6 dead, 50 injured in Mexico teachers' protests

20 Jun 2016 | Written by Ramya ; Edited by Gaurav
Protests by Mexican CNTE teachers

Six people have been killed while 50 people including several policemen were injured in the clashes between the protestors and police in southern Mexico.

The incidents took place in the Oaxaca state, where two CNTE senior leaders were accused of corruption and detained last week.

CNTE union had blocked primary roads in the southern states of Mexico following the arrest of their leaders.

In context: Protests by Mexican CNTE teachers

What is Mexico’s CNTE?

Coordinadora Nacional de Trabajadores de la Educación is teachers’ union that was formed on 17 December 1979 in Mexico. It was founded as an alternative for Sindicato National de Trabajadores de la Educación mainstream teachers’ union in poor, southern Mexican states.

Feb 2013President Enrique Pena Nieto enacts major educational reform

Mexican President Enrique Pena Nieto had introduced a significant education system reform, which included new standards for hiring/assessing teachers.

The change weakened the control of educators' unions on the teaching profession; the unions argued that reform would lead to layoffs.

However, Nieto said, "The reform would maintain the free and secular nature of education." He also stated that only Professional merit must be considered.

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CNTE organized marches in protest

CNTE ProtestsCNTE organized marches in protest

During Aug-Sep'13, CNTE organized marches, blocked primary roads and access to the Mexico City's airport.

The teachers held marches in protest of the educational reform laws, especially the establishment of the system for testing teachers.

A force of over 3,000 Federal Police was deployed at the Constitution Square to stop the protests; during the operation, 15 policemen were injured, and 32 protestors were detained.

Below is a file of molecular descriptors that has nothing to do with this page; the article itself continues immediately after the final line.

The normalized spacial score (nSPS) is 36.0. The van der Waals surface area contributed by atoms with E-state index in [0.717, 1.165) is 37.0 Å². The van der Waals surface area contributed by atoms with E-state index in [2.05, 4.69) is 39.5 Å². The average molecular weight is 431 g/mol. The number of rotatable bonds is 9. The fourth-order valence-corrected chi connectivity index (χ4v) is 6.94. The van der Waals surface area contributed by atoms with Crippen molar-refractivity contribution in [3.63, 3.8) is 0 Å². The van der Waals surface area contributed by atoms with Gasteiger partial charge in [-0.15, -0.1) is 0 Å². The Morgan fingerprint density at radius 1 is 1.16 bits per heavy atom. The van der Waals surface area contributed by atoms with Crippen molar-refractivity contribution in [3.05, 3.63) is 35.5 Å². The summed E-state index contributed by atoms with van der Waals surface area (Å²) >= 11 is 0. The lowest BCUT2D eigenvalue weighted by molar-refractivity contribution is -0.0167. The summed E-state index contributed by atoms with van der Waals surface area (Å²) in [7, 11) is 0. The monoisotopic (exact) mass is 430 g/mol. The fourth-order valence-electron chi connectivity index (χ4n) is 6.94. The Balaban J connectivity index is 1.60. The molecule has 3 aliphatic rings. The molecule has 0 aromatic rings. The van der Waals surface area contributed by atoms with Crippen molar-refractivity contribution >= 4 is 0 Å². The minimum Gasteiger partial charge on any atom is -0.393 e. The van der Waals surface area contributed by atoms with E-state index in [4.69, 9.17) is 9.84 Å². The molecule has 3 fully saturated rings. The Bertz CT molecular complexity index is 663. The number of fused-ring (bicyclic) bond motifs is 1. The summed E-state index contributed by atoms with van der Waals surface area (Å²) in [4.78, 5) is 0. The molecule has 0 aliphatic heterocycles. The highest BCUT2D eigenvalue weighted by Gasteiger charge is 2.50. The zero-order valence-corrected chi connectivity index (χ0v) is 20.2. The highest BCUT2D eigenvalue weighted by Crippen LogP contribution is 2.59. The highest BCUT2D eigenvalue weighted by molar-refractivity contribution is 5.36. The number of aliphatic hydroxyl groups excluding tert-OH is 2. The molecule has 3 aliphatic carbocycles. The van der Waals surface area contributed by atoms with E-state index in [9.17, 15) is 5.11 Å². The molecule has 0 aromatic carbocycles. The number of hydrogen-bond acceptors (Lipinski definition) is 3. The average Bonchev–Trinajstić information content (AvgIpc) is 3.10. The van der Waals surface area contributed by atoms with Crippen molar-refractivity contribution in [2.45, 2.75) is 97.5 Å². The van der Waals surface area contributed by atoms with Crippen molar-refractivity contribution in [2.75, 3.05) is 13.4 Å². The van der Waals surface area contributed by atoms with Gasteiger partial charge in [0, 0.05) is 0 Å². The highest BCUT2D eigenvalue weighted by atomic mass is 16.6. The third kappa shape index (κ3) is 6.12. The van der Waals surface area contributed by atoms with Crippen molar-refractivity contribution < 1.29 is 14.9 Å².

20 Jun 20166 dead, 50 injured in Mexico teachers' protests

Roadblocks, Violence21 CNTE members arrested

Authorities said that six policemen were injured by gunfire while 21 people were arrested.

CNTE members reportedly torched a truck and prevented police officers from advancing towards them.

The dislodged teachers regrouped later, set up another new roadblock and also overturned police vehicles in Asuncion Nochixtlan of the Oaxaca state.​

Mexico's CNTE teachers' union is a very powerful organization, which has about 200,000 members.

Similar protests

Similar to the current protests, CNTE had started a six-month takeover of Oaxaca in 2006, which ended only after police forces had stormed the barricades. Also in 2013, the union staged similar protests against the educational law reforms.
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Unknown GunmenPolicemen weren't carrying guns, say authorities

According to officials, the police were an operation to clear the roads blocked by the protestors when unidentified gunmen opened fire at both protestors and police to create conflict and chaos.

Mexico's National Security Commission stated that the involved policemen weren't carrying guns suggesting that the attackers weren't policemen.

State-owned Pemex Oil Company warned that it would close its refinery if roads remained blocked.

Arrested LeadersPolitically-motivated allegations and arrests

CNTE said the corruption allegations and arrests of its leaders were motivated politically.

CNTE leader Ruben Nunez was accused of transferring money that was raised unfairly from the union members; prosecutors accused Nunez of money laundering.

Francisco Villalobos, Nunez's deputy, had been arrested for allegedly stealing textbooks.

CNTE union opposed the education reform laws that were introduced by President Enrique Peña Nieto in 2013.

Nunez raised money illegally

Prosecutor Gilberto Higuera stated: "He (Nunez) raised more than 24 million Pesos ($1.3 million) illegally between 2013 and 2015. For two years the union demanded a 3.5% cut of purchases made by unionized members from some businesses in Oaxaca.”

22 Jun 2016Teachers, govt hold talks after deadly clashes

The protesting Mexican teachers' union and the Mexican government have decided to hold negotiations after the recent clashes which left 8 dead and hundreds injured.

The negotiations are expected to take place in Mexico City, led by Mexican Interior Secretary Miguel Angel Osorio Chong.

The protests were over the Mexican government's education reforms which sought to introduce teacher evaluations as well.